Wednesday, March 4, 2009

St. Louis-style Pizza, and why I no longer eat St. Louis-style pizza

Chicago has its deep dish, New York pies are so famous, the even the Ninja Turtles were obsessed. How does St. Louis compare?

That's right, on a day in which people are freaking out that an airplane has been detailed with a picture of Bar Rafaeli in a swimsuit, Iran makes comments about being able to hit Israeli nuclear sites and try Israelis for war crimes, The St. Lou Jew brings you the all important question of St. Louis pizza.

First off, let's discount kosher pizza. It sucks everywhere (excluding perhaps, NYC and IL, which don't count anyways). Its a fact. Where is the prohibition against things tasting good in the Talmud? I can't recall a commandment that says, "thou shalt not add flavor." Seriously, Rabbis, if you want people to keep kosher, find a way to get kosher food tasting better and cost less.--end kosher food rant.

Ok, now that we settled that, what about the St. Louis pizza staples? The first that comes to mind is Imo's. Imo's pizza might be described as tomato paste on a cracker covered with cheese, but that may be too generous. The cheese is a particular varietal known as provel. If you just clicked that link (to Wikipedia) you'll see that provel is a uniquely St. Louis cheese. People don't know about it elsewhere. And for good reason. Whereas other St. Louis staples, like toasted ravioli, have some redeeming value, provel-based pizza does not.

This does not mean that it is impossible to get good pizza in STL, it just means you have to know where to look.

Pi, a green gourmet pizza parlor on the Loop, provides really interesting and tasty pizza. Bonus points for being environmentally friendly, to the extent of only serving beer on draft (to reduce waste).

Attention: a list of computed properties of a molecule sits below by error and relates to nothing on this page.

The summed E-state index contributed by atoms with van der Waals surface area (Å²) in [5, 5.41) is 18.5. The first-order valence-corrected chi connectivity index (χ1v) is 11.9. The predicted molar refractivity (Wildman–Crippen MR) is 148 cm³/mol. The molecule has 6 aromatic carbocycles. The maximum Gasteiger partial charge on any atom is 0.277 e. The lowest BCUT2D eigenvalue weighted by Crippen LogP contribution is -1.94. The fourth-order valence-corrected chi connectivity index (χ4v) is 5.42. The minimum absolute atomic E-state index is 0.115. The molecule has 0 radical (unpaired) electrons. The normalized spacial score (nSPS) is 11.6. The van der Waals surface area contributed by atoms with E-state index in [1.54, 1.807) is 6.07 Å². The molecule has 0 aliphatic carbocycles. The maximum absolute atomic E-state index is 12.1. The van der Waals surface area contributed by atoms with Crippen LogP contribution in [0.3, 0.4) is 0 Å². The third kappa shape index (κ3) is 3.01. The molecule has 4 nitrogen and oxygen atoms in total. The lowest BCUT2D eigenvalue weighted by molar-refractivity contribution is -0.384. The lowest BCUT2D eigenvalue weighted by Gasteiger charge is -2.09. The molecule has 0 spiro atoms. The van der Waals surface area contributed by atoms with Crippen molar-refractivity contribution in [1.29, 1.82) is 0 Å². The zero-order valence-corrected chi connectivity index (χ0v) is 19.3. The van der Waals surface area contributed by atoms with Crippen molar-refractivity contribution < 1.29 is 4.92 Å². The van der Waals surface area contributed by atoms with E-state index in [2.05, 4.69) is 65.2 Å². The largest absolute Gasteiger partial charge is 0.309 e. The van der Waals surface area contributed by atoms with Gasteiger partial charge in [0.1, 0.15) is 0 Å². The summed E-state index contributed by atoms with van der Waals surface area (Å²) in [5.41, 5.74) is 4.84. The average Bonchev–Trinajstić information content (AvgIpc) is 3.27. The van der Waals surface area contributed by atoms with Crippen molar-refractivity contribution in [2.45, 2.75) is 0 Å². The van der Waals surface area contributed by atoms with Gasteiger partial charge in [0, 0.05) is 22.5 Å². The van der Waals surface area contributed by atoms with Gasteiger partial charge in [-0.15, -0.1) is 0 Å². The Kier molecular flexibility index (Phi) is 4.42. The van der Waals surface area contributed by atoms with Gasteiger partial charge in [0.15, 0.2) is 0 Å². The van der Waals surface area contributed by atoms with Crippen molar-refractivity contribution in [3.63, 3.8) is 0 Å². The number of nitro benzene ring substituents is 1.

Then there is Blackthorn Pub, located near the South Grand area. This little place is the best pizza you can get with a legitimate St. Louis atmosphere. The pizzas take a while, so it often makes sense to call ahead.

Finally, as a Cincinnati boy, I have to show love for Dewey's. The small chain, based out of Natiland, and locally located on Delmar between 170 and the Loop makes gourmet pizzas right. With interesting toppings and a crust almost like a pastry, Dewey's is a place to get a pie.

I'll be the first to admit, though, that I haven't tried every slice in the city, so fill me in, what am I missing out on?

6 comments:

Michael Sweeney said...

The Good Pie makes pretty good Neapolitan style pizza. It's right across the street from Pappy's and Buffalo Brewing.

erica said...

Pizza-a-go-go on Scanlan. I have no words to describe how good it is. Go see for yourself.

LC said...

An older (maybe not wiser) friend once told me, "you will never understand the eighties even though you are a product of the eighties."

And now I'm telling you, you will never understand the square beyond compare even though you are living in St. Louis. Imo's is awesome. The end. :)

Dave said...

I agree that provel cheese sucks...big time (unless you like the feeling of melted plastic sticking to the backs of your teeth), however, if you want a delicious version of St. Louis thin crust pizza check out Cafe Manhattan in Clayton and make sure to ask for mozzerella instead of provel.

One more note..."toasted ravioli MAY have redeeming qualities"? Toasted ravioli DEFINTILY has redeeming qualities in that it is delicious.

Dave said...

I agree that provel cheese sucks...big time (unless you like the feeling of melted plastic sticking to the backs of your teeth), however, if you want a delicious version of St. Louis thin crust pizza check out Cafe Manhattan in Clayton and make sure to ask for mozzerella instead of provel.

One more note..."toasted ravioli MAY have redeeming qualities"? Toasted ravioli DEFINTILY has redeeming qualities in that it is delicious.

M said...

As the arrogant son of two new jersey'ans, I feel obligated to recommend the only couple of pizza places that make palatable pizza--if you're a pizza snob, like me.

1. Ferraro's. Hole in the wall place in Soulard. You know they're the real deal since they don't advertise being a NY-pizza place, but rather a new jersey pizza place. If you're an east-coast pizza snob, this is by far your best bet in the good ole' STL.

2. Raccanelli's*. More of a NY-style place. *Very streaky. Sometimes I eat their pizza and can't believe I'm in St. Louis; other times, I can't help but think I've accidentally ordered Imo's.

3. Il Vicino in Clayton. Best wood-fire pizza I've had in the STL. It's like The Good Pie, but cheaper, simpler, and well.. better! They also typically have one "home-brew" on tap as well, an added bonus.

I thought I had tried most every pizza in St. Louis on my quest to find a decent NY pizza, but haven't heard of Pizza-a-go-go. Will have to try it out!